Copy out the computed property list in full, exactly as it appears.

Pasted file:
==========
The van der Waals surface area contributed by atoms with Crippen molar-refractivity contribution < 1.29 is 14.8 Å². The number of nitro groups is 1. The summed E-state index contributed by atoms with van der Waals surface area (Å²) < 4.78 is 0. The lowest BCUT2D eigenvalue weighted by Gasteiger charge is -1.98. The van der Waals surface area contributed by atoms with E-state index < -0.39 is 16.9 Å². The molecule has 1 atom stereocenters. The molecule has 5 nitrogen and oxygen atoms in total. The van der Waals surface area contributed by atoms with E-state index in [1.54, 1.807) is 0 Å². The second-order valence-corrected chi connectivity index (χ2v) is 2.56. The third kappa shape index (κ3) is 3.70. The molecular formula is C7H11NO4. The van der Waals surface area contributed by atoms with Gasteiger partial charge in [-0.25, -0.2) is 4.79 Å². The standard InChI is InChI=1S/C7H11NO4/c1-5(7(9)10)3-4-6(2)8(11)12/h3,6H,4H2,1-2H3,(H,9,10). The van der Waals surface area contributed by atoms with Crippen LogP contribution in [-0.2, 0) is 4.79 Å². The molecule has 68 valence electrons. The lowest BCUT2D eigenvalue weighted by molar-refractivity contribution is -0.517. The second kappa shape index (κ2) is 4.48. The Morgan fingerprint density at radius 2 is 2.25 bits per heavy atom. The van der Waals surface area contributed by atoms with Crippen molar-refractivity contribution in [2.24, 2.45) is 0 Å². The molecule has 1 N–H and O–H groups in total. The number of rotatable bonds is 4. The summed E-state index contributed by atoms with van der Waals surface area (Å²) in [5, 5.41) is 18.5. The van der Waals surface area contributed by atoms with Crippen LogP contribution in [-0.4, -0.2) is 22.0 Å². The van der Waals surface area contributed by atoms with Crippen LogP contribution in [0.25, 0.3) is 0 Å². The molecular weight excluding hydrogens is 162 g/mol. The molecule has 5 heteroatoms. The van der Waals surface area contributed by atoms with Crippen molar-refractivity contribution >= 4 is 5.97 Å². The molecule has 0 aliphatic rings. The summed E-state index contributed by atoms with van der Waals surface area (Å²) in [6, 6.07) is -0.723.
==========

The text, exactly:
The van der Waals surface area contributed by atoms with Crippen molar-refractivity contribution < 1.29 is 14.8 Å². The number of nitro groups is 1. The summed E-state index contributed by atoms with van der Waals surface area (Å²) < 4.78 is 0. The lowest BCUT2D eigenvalue weighted by Gasteiger charge is -1.98. The van der Waals surface area contributed by atoms with E-state index < -0.39 is 16.9 Å². The molecule has 1 atom stereocenters. The molecule has 5 nitrogen and oxygen atoms in total. The van der Waals surface area contributed by atoms with E-state index in [1.54, 1.807) is 0 Å². The second-order valence-corrected chi connectivity index (χ2v) is 2.56. The third kappa shape index (κ3) is 3.70. The molecular formula is C7H11NO4. The van der Waals surface area contributed by atoms with Gasteiger partial charge in [-0.25, -0.2) is 4.79 Å². The standard InChI is InChI=1S/C7H11NO4/c1-5(7(9)10)3-4-6(2)8(11)12/h3,6H,4H2,1-2H3,(H,9,10). The van der Waals surface area contributed by atoms with Crippen LogP contribution in [-0.2, 0) is 4.79 Å². The molecule has 68 valence electrons. The lowest BCUT2D eigenvalue weighted by molar-refractivity contribution is -0.517. The second kappa shape index (κ2) is 4.48. The Morgan fingerprint density at radius 2 is 2.25 bits per heavy atom. The van der Waals surface area contributed by atoms with Crippen molar-refractivity contribution in [2.24, 2.45) is 0 Å². The molecule has 1 N–H and O–H groups in total. The number of rotatable bonds is 4. The summed E-state index contributed by atoms with van der Waals surface area (Å²) in [5, 5.41) is 18.5. The van der Waals surface area contributed by atoms with Crippen LogP contribution in [-0.4, -0.2) is 22.0 Å². The van der Waals surface area contributed by atoms with Crippen LogP contribution in [0.25, 0.3) is 0 Å². The molecular weight excluding hydrogens is 162 g/mol. The molecule has 5 heteroatoms. The van der Waals surface area contributed by atoms with Crippen molar-refractivity contribution >= 4 is 5.97 Å². The molecule has 0 aliphatic rings. The summed E-state index contributed by atoms with van der Waals surface area (Å²) in [6, 6.07) is -0.723.